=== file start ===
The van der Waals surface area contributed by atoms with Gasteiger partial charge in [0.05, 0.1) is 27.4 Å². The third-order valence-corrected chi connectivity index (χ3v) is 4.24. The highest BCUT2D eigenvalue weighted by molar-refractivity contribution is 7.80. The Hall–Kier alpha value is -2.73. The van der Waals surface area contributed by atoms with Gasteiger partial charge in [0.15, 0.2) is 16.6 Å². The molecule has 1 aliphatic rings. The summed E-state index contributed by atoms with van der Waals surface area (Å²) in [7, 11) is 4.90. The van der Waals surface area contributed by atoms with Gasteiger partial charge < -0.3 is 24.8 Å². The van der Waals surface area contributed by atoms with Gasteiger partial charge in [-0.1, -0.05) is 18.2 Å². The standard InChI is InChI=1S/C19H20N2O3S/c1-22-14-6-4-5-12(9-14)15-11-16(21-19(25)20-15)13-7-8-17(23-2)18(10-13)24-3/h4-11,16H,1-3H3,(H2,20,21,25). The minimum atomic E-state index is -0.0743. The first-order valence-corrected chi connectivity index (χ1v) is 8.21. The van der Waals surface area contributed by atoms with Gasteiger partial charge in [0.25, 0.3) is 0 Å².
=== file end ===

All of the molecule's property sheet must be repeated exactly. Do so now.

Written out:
The van der Waals surface area contributed by atoms with Gasteiger partial charge in [0.05, 0.1) is 27.4 Å². The third-order valence-corrected chi connectivity index (χ3v) is 4.24. The highest BCUT2D eigenvalue weighted by molar-refractivity contribution is 7.80. The Hall–Kier alpha value is -2.73. The van der Waals surface area contributed by atoms with Gasteiger partial charge in [0.15, 0.2) is 16.6 Å². The molecule has 1 aliphatic rings. The summed E-state index contributed by atoms with van der Waals surface area (Å²) in [7, 11) is 4.90. The van der Waals surface area contributed by atoms with Gasteiger partial charge < -0.3 is 24.8 Å². The van der Waals surface area contributed by atoms with Gasteiger partial charge in [-0.1, -0.05) is 18.2 Å². The standard InChI is InChI=1S/C19H20N2O3S/c1-22-14-6-4-5-12(9-14)15-11-16(21-19(25)20-15)13-7-8-17(23-2)18(10-13)24-3/h4-11,16H,1-3H3,(H2,20,21,25). The minimum atomic E-state index is -0.0743. The first-order valence-corrected chi connectivity index (χ1v) is 8.21. The van der Waals surface area contributed by atoms with Gasteiger partial charge in [0.25, 0.3) is 0 Å².